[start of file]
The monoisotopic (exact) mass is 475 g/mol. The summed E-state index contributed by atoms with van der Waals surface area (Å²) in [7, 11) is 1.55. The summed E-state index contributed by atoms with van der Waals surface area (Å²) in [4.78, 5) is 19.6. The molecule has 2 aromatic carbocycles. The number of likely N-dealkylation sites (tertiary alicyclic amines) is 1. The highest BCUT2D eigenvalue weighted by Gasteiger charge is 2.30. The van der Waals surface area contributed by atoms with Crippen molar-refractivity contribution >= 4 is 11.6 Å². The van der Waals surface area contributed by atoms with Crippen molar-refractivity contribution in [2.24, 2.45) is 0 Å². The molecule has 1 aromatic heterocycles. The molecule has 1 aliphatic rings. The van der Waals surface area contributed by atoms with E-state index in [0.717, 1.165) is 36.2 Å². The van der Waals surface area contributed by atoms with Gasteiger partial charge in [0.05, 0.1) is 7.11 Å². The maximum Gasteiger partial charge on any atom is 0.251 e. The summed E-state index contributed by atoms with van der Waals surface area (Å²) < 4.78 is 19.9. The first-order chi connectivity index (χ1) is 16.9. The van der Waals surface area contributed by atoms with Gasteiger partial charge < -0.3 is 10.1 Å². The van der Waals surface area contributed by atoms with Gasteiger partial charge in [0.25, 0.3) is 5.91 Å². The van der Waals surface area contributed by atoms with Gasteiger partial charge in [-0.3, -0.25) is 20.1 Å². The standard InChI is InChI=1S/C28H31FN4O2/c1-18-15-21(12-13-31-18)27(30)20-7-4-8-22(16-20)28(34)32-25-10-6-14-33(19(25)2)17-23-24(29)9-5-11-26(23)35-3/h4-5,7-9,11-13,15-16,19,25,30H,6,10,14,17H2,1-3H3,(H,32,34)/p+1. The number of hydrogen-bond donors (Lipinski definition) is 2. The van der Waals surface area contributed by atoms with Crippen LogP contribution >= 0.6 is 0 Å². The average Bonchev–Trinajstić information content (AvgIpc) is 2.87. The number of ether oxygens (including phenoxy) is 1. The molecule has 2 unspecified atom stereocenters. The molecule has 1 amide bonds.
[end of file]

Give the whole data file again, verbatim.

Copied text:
The monoisotopic (exact) mass is 475 g/mol. The summed E-state index contributed by atoms with van der Waals surface area (Å²) in [7, 11) is 1.55. The summed E-state index contributed by atoms with van der Waals surface area (Å²) in [4.78, 5) is 19.6. The molecule has 2 aromatic carbocycles. The number of likely N-dealkylation sites (tertiary alicyclic amines) is 1. The highest BCUT2D eigenvalue weighted by Gasteiger charge is 2.30. The van der Waals surface area contributed by atoms with Crippen molar-refractivity contribution >= 4 is 11.6 Å². The van der Waals surface area contributed by atoms with Crippen molar-refractivity contribution in [2.24, 2.45) is 0 Å². The molecule has 1 aromatic heterocycles. The molecule has 1 aliphatic rings. The van der Waals surface area contributed by atoms with E-state index in [0.717, 1.165) is 36.2 Å². The van der Waals surface area contributed by atoms with Gasteiger partial charge in [0.05, 0.1) is 7.11 Å². The maximum Gasteiger partial charge on any atom is 0.251 e. The summed E-state index contributed by atoms with van der Waals surface area (Å²) < 4.78 is 19.9. The first-order chi connectivity index (χ1) is 16.9. The van der Waals surface area contributed by atoms with Gasteiger partial charge < -0.3 is 10.1 Å². The van der Waals surface area contributed by atoms with Gasteiger partial charge in [0.25, 0.3) is 5.91 Å². The van der Waals surface area contributed by atoms with Gasteiger partial charge in [-0.3, -0.25) is 20.1 Å². The standard InChI is InChI=1S/C28H31FN4O2/c1-18-15-21(12-13-31-18)27(30)20-7-4-8-22(16-20)28(34)32-25-10-6-14-33(19(25)2)17-23-24(29)9-5-11-26(23)35-3/h4-5,7-9,11-13,15-16,19,25,30H,6,10,14,17H2,1-3H3,(H,32,34)/p+1. The number of hydrogen-bond donors (Lipinski definition) is 2. The van der Waals surface area contributed by atoms with Crippen LogP contribution >= 0.6 is 0 Å². The average Bonchev–Trinajstić information content (AvgIpc) is 2.87. The number of ether oxygens (including phenoxy) is 1. The molecule has 2 unspecified atom stereocenters. The molecule has 1 amide bonds.